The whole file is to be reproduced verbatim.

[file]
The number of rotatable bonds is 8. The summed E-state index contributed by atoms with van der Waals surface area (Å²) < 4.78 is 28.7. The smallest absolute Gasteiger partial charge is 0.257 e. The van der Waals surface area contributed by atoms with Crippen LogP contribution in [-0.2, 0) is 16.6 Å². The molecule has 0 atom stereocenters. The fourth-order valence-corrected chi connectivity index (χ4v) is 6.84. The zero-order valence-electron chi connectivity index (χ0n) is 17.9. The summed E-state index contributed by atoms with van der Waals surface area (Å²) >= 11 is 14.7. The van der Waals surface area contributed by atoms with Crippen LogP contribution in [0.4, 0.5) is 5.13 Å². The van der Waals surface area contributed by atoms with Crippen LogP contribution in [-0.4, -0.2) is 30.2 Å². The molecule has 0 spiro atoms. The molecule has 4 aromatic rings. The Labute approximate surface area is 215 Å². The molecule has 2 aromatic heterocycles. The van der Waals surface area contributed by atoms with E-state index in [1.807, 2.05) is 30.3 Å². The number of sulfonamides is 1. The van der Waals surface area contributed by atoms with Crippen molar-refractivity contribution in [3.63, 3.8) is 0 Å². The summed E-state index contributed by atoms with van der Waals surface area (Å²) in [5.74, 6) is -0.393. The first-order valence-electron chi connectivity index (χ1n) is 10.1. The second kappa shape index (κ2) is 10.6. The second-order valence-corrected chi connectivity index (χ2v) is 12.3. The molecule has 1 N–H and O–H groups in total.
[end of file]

The number of rotatable bonds is 8. The summed E-state index contributed by atoms with van der Waals surface area (Å²) < 4.78 is 28.7. The smallest absolute Gasteiger partial charge is 0.257 e. The van der Waals surface area contributed by atoms with Crippen LogP contribution in [-0.2, 0) is 16.6 Å². The molecule has 0 atom stereocenters. The fourth-order valence-corrected chi connectivity index (χ4v) is 6.84. The zero-order valence-electron chi connectivity index (χ0n) is 17.9. The summed E-state index contributed by atoms with van der Waals surface area (Å²) >= 11 is 14.7. The van der Waals surface area contributed by atoms with Crippen LogP contribution in [0.4, 0.5) is 5.13 Å². The van der Waals surface area contributed by atoms with Crippen LogP contribution in [-0.4, -0.2) is 30.2 Å². The molecule has 0 spiro atoms. The molecule has 4 aromatic rings. The Labute approximate surface area is 215 Å². The molecule has 2 aromatic heterocycles. The van der Waals surface area contributed by atoms with E-state index in [1.807, 2.05) is 30.3 Å². The number of sulfonamides is 1. The van der Waals surface area contributed by atoms with Crippen molar-refractivity contribution in [3.63, 3.8) is 0 Å². The summed E-state index contributed by atoms with van der Waals surface area (Å²) in [5.74, 6) is -0.393. The first-order valence-electron chi connectivity index (χ1n) is 10.1. The second kappa shape index (κ2) is 10.6. The second-order valence-corrected chi connectivity index (χ2v) is 12.3. The molecule has 1 N–H and O–H groups in total.